By the time Yuja graduated from the Curtis Institute in May 2008, she had already gathered momentum following the spectacular success of her debut three years earlier with the National Arts Center Orchestra in Ottawa. Wang attracted widespread international attention in March 2007 when she replaced Martha Argerich on short notice in performances of Tchaikovsky's Piano Concerto No.1 with the Boston Symphony Orchestra, and within the span of just a few seasons she was working with conductors of the highest calibre. Over the past ten years of her career, she has worked with such pre-eminent Maestros as Claudio Abbado, Daniel Barenboim, Valery Gergiev, Michael Tilson Thomas, Antonio Pappano, Charles Dutoit, and Zubin Mehta.

In January 2009 Yuja Wang became an exclusive Deutsche Grammophon recording artist. Her debut album, Sonatas & Etudes, prompted Gramophone to name her as its 2009 Young Artist of the Year. Her 2011 release of Rachmaninov's Second Concerto and Paganini Rhapsody with the Mahler Chamber Orchestra and Claudio Abbado was nominated for a Grammy Award in the Best Classical Instrumental Solo category. Subsequent releases for the yellow label include Fantasia, an album of encore pieces by Albéniz, Bach, Chopin, Rachmaninov, Saint-Saëns, Scriabin, and others; a live recording of Prokofiev's Concertos Nos. 2 and 3 with Gustavo Dudamel and the Simón Bolívar Symphony Orchestra, and an acclaimed coupling of Ravel's two piano concertos with Fauré's Ballade, recorded with the Tonhalle Orchestra Zurich and Lionel Bringuier. Reviewers around the world have documented the full range of Wang's work, capturing the essence of her musicianship and observing the development of an artist blessed with consummate technical prowess, an inexhaustible creative imagination, and an unmatched stamina.

She was recently described by the New York Times as "one of the best young pianists around" and hailed by the Sydney Morning Herald for her "blistering technique". In July 2015 the Los Angeles Times declared: "Hers is a nonchalant, brilliant keyboard virtuosity that would have made both Prokofiev (who was a great pianist) and even the fabled Horowitz jealous". The combination of critical acclaim, audience ovations, return engagements at leading international venues, and an exclusive recording relationship with Deutsche Grammophon confirm the 29-year old pianist's status as one of this century's most compelling artists.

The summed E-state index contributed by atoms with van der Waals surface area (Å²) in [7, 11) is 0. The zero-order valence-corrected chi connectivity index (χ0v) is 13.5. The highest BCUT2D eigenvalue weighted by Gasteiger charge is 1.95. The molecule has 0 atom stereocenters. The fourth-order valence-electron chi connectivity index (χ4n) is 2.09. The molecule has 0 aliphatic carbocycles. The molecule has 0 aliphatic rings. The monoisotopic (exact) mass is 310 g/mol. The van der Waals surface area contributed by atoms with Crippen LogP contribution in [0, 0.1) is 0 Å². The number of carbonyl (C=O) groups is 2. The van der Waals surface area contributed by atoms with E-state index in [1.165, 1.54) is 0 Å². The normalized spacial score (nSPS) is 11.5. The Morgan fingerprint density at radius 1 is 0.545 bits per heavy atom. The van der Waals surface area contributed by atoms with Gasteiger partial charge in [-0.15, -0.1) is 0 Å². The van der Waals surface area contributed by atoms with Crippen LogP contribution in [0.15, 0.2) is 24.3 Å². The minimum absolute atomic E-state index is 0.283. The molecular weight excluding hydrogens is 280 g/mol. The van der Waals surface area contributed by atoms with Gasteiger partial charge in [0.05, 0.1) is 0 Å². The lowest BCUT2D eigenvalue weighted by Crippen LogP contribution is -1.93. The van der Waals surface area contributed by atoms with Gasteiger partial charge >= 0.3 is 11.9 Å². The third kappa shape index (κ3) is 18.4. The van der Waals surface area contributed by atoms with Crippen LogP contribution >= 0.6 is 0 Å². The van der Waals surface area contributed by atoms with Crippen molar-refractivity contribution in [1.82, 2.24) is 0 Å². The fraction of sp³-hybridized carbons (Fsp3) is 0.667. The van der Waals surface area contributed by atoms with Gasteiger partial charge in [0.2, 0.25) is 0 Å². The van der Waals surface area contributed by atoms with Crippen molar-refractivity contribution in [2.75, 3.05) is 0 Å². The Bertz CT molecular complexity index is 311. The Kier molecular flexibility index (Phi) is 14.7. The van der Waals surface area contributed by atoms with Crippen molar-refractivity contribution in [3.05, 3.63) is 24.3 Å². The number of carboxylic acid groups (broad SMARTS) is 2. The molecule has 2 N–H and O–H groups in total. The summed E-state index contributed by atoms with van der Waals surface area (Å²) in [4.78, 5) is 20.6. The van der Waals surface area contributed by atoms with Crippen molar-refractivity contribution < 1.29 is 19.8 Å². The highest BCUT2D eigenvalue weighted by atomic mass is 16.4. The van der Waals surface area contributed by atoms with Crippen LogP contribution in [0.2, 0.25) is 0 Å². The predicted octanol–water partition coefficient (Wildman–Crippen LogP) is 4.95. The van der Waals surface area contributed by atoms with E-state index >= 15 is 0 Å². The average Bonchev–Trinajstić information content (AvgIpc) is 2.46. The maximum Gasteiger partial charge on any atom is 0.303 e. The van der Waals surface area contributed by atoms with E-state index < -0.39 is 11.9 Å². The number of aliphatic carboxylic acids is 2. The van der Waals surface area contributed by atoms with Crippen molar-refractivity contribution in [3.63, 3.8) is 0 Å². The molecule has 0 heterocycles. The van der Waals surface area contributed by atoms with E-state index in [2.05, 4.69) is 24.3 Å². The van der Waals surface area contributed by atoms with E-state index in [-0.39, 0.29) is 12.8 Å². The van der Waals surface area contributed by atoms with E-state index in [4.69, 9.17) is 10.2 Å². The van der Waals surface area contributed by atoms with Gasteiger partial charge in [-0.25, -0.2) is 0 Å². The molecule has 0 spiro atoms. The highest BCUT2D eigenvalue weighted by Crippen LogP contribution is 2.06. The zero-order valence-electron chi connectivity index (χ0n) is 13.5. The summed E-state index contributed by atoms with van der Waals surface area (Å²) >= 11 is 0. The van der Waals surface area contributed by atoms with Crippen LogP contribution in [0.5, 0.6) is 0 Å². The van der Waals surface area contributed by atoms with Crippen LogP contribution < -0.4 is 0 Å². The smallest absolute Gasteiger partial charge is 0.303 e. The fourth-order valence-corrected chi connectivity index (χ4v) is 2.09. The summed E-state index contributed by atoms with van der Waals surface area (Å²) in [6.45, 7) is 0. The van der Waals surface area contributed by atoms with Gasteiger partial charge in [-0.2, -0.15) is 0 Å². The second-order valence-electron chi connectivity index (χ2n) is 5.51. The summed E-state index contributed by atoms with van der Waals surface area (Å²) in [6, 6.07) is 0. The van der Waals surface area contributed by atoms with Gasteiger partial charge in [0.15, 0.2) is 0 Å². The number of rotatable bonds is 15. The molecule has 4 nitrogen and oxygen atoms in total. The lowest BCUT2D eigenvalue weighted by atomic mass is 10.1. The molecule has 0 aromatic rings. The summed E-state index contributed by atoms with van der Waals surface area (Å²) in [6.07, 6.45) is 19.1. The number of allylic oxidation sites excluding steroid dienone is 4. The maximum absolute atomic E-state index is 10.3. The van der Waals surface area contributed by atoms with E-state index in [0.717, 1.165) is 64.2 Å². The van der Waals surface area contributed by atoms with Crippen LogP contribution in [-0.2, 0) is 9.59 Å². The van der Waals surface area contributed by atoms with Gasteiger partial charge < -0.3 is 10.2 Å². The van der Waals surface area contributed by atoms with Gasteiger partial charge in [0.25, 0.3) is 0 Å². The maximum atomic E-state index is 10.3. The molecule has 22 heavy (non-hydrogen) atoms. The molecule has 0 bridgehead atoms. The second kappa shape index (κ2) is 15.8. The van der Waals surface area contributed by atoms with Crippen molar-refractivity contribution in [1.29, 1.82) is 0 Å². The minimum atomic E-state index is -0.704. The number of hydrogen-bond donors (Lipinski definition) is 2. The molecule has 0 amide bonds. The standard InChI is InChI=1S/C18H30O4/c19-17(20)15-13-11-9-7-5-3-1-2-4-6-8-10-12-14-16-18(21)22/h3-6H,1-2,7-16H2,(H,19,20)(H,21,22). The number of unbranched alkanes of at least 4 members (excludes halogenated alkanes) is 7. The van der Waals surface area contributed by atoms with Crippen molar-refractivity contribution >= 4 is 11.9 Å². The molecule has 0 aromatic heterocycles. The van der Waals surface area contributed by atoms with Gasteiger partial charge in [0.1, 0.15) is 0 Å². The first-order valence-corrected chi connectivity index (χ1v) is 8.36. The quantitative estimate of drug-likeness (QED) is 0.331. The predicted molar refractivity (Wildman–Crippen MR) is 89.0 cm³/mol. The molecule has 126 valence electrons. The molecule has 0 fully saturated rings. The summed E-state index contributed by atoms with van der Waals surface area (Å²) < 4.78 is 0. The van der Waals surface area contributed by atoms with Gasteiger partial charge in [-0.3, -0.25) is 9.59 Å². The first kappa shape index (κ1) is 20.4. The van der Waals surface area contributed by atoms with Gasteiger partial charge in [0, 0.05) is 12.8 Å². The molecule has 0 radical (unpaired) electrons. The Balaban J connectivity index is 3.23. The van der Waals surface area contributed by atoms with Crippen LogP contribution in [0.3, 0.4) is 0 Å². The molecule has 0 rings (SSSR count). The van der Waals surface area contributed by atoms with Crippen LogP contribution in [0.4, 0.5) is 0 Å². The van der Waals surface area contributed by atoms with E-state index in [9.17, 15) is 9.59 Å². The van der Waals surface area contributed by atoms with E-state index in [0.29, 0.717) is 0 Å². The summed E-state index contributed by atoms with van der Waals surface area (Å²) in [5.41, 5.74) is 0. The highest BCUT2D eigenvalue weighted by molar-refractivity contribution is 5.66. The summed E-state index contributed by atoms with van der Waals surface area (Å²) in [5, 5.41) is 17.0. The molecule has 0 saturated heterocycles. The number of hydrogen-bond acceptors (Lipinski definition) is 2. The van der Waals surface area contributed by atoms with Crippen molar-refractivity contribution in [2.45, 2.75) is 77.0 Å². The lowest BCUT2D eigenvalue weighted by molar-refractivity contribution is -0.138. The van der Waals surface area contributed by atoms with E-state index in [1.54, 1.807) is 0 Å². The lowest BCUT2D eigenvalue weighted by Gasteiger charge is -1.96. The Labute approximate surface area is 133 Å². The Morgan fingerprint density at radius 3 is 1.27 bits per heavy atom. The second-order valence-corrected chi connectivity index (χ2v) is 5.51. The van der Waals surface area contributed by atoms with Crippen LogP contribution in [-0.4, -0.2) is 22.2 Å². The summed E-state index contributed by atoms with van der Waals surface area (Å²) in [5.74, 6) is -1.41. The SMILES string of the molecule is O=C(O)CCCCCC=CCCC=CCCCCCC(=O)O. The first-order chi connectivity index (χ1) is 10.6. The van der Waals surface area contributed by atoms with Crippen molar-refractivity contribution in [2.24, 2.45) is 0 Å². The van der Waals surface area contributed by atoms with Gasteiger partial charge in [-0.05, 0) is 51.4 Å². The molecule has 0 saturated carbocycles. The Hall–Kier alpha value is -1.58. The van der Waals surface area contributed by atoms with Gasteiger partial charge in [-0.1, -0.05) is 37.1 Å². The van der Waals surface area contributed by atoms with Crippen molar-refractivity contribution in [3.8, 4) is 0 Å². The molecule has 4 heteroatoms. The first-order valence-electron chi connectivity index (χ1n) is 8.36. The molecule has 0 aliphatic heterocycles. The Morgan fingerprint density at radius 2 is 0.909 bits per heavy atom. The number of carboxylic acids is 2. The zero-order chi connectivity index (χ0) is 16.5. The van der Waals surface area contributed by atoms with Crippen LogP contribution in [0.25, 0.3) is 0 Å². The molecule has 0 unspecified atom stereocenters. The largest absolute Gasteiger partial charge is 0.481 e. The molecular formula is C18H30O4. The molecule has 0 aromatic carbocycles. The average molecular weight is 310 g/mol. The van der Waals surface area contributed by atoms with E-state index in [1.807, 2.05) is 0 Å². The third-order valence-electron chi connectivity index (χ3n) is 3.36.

The international reach and artistic breadth of Yuja Wang's 2016-2017 schedule reflects the strong demand for her work. She unveils her new season in the summer of 2016 with a run of recitals, chamber concerts and concerto performances at the Salzburg, Wolftrap, Tanglewood, Verbier and Baltic Sea festivals including collaborations with Matthias Goerne, Leonidas Kavakos, Lionel Bringuier, Gustavo Gimeno and the Boston Symphony Orchestra. Following her initial NCPA residency concerts, Wang embarks on an extensive recital tour of China and Japan in September before traveling to the United States to open the Philadelphia Orchestra's season with three performances of Chopin's Piano Concerto No.2 in partnership with Yannick-Nézet-Séguin.

Yuja's way of making music connects with a strikingly broad audience. It appeals to everyone, from newcomers to the concert hall to devoted pianophiles, and has attracted an exceptionally youthful following. Her love for fashion, recently recognised by her induction into Giorgio Armani's Sì Women's Circle, has also contributed to the popular appeal of an artist who is armed with the ability to challenge convention and win fresh converts to classical music. She is set to broaden her audience throughout the 2016-2017 season, not least through her term as Artist-in-Residence at China's National Centre for the Performing Arts as well as the Konserthuset in Stockholm. The Beijing-born pianist returns to her home city in August for the first of six specially curated concerts at the NCPA, where she will explore programmes of Romantic and 20th-century repertoire in solo, chamber, and orchestral concerts. Her time in Stockholm will be filled by chamber music with Leonidas Kavakos, Bartok with the Royal Stockholm Philharmonic Orchestra and Maestro Sakari Oramo as well as a recital programme.